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Frogger Returns Review


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On 03/08/2010 at 05:55 PM by Lukasz Balicki

After being plagued by numerous horrible sequels, Frogger finally returns to its arcade roots.
RECOMMENDATION:

For fans of the classic Frogger arcade game only.

One of the most addictive and beloved arcade games made in the 80s was Frogger. It featured addictive gameplay based on a simple concept: guide frogs to their home at the end of the stage while avoiding numerous hazards. Recently, the Frogger series has seen numerous lackluster sequels, where Konami has experimented with the gameplay. Unsurprisingly, this ultimately ended with poor results. Thankfully, the newest addition to the Frogger franchise, Frogger Returns, is a return to the classic gameplay that everyone once cherished, along with a few extras.

There are two main components to Frogger Returns: single player and local multiplayer. The main single player mode consists of four levels, which are inspired by the original Frogger. The other single player modes include Time Attack, Score Attack, and Free Play. The Free Play mode offers players unlimited lives, no time limit, and no scoring. I see little worth in Free Play mode, as it contradicts what I believe is the main premise of Frogger: achieving the highest score possible.

When compared to the original arcade version, there are only two differences in the single player mode of Frogger Returns. The first is the camera angle, which is now slightly isometric, positioned behind your character rather than overhead. The second difference is the inclusion of power-ups, which include reversing and freezing traffic and obstacles, and invincibility. While some of the power-ups seem odd for the single player mode, they actually make sense in the multiplayer mode.

While I found a good level of enjoyment in the single player component, I have mixed feelings about the multiplayer modes. In Classic Race, you and another player fill three different goals at the end of the level with your frog. In Territories, each player tries to fill as many goals with their frogs within a time limit; however, opposing players can take over each goal with their frogs. In Collector, players try to collect as many flies as possible, then get to a goal without dying. Finally, there’s my least favorite mode: Fly Feast, where you essentially try to collect the most flies within a time limit.

To keep track of your high scores, all modes, with the exception of Free Play, feature a leaderboard. While it doesn't make a big difference to me, I think a lot of people will be disappointed that both the WiiWare and PSN version do not offer online leaderboards.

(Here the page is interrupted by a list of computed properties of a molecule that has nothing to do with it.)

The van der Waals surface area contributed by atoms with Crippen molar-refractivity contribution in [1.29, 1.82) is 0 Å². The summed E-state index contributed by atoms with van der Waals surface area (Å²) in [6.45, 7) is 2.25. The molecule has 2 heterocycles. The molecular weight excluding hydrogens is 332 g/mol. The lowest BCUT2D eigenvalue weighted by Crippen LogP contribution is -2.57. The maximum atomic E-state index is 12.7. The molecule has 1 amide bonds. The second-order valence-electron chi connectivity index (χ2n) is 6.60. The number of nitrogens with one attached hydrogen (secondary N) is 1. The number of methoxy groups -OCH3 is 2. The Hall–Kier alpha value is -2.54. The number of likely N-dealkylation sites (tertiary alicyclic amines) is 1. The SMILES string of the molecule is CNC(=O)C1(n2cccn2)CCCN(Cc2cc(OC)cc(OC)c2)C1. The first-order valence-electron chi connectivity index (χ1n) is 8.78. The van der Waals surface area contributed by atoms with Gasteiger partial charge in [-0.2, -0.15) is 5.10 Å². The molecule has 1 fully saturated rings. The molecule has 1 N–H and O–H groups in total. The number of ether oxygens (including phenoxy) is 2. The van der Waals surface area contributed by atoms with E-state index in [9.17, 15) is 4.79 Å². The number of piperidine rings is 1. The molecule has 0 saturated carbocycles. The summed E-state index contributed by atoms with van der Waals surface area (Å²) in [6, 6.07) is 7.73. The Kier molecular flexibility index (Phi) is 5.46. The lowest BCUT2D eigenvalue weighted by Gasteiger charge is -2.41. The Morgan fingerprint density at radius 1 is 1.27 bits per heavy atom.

For a game that seeks to revitalize and reinvigorate a series, the game’s presentation is both outdated and underwhelming. All of the menus are very sparse and basic and rather than featuring colorful 2D sprites, all of the environments are in 3D, and poor 3D at that. At times the graphics seem reminiscent of the PSone and N64 era. While the PSN version features better graphics, the difference isn't staggering when compared to the Wii version. Colorful 2D sprites would have been a much better choice rather than the subpar 3D graphics.

While Frogger Returns is a better game than most of the recent entries in the series, it's far from mind-blowing. The real enjoyment comes from the classic Frogger gameplay, which still holds to this day. Unfortunately, there are several glaring flaws that truly hold it back from being a better game. However, given its value price on both PSN and WiiWare it may be a worthwhile purchase for some.

Review Policy

In our reviews, we'll try not to bore you with minutiae of a game. Instead, we'll outline what makes the game good or bad, and focus on telling you whether or not it is worth your time as opposed to what button makes you jump.

We use a five-star rating system with intervals of .5. Below is an outline of what each score generally means:


All games that receive this score are standout games in their genre. All players should seek a way to play this game. While the score doesn't equate to perfection, it's the best any game could conceivably do.


These are above-average games that most players should consider purchasing. Nearly everyone will enjoy the game and given the proper audience, some may even love these games.


This is our middle-of-the-road ranking. Titles that receive three stars may not make a strong impression on the reviewer in either direction. These games may have some faults and some strong points but they average out to be a modest title that is at least worthy of rental for most.


Games that are awarded two stars are below average titles. Good ideas may be present, but execution is poor and many issues hinder the experience.


Though functional, a game that receives this score has major issues. There are little to no redeeming qualities and should be avoided by nearly all players.


A game that gets this score is fundamentally broken and should be avoided by everyone.


 

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